Acupuncture An Effective Addition to Pet Treatment
By Beth Hampton Jones
When a pet owner hears that her beloved pet is sick or hurting, she begins searching for medicines, treatments and options to alleviate the problem. Here in the Asheville area, we are very fortunate to have many wonderful full service veterinary hospitals, plus several practitioners who provide alternative treatments for our pets. Combining traditional and alternative medical options provides the best possible care.
Locally, we have practitioners who provide physical rehabilitation, chiropractic services, massage, acupuncture and other alternative treatments. My special interest is acupuncture, which involves placing needles in specific points along channels on the body to promote a healing response. The ancient Chinese art of acupuncture has become very common for people and animals in America, and many times is less expensive than traditional Western veterinary care. The treatment may involve needles only, moxibustion (heated herbs over needles), electro-acupuncture, or aquapuncture (injecting medicine directly into an acupuncture point).
Many of my patients come for pain relief. Acupuncture is an excellent treatment for hip dysplasia, intervertebral disk pain (“slipped disk”), and back arthritis and knee injuries. It is also helpful with pain after surgery, allergic skin conditions and some behavioral issues. In cats, acupuncture can be effective for spraying and bowel motility problems. Acupuncture can add relief to patients already on other medications, and often extends the pet’s quality of life. It can also be combined with chiropractic treatment and physical rehabilitation. Pets tolerate acupuncture well, and rarely need sedation. Some actually fall asleep during the session!
After an acupuncture treatment, pets are usually sleepy and happy, often resting for the remainder of the day. Acupuncture is cumulative. During initial, consecutive treatments, patients will improve more and feel better for longer periods after each session. After the first set of treatments, the patient can establish a regular schedule if the condition warrants repeated treatment.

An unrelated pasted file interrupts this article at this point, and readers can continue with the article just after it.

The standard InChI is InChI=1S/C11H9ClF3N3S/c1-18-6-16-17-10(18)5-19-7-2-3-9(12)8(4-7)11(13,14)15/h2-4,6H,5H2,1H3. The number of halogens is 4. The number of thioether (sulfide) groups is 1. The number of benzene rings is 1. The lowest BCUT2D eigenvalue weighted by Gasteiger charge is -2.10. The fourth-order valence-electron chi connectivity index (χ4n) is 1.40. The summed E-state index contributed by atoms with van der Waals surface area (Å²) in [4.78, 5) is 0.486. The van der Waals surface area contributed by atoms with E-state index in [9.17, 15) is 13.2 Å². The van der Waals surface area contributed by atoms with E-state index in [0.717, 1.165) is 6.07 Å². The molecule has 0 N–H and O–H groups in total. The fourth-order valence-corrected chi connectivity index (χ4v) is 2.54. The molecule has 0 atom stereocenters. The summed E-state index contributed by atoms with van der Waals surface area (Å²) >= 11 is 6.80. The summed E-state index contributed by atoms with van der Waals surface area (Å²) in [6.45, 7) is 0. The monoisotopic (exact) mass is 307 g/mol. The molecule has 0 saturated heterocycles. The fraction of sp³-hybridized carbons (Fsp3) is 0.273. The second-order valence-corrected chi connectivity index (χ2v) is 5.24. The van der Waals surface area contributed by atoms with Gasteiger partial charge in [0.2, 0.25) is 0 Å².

Recently I have added the use of essential oils to my practice, While the patient is receiving his acupuncture treatment, I use oils for massaging and calming. The essential oils improve the experience for the pet owner and the patient, and increase the effectiveness of the treatment. Massaging also creates a bond with the doctor. Providing a pleasant treatment environment helps the patient to look forward to the next visit.
Sometimes a pet owner has tried all of the treatments that Western medicine offers, and believes he or she has no option except for euthanasia. Alternative treatments such as acupuncture can effectively improve the quality of life and extend life for many patients.
Beth Hampton Jones, DVM, has been a licensed veterinarian since 1993 and a veterinary acupuncturist since 2003. She practices at the Animal Acupuncture and Pain Relief Clinic, 828-450-0851.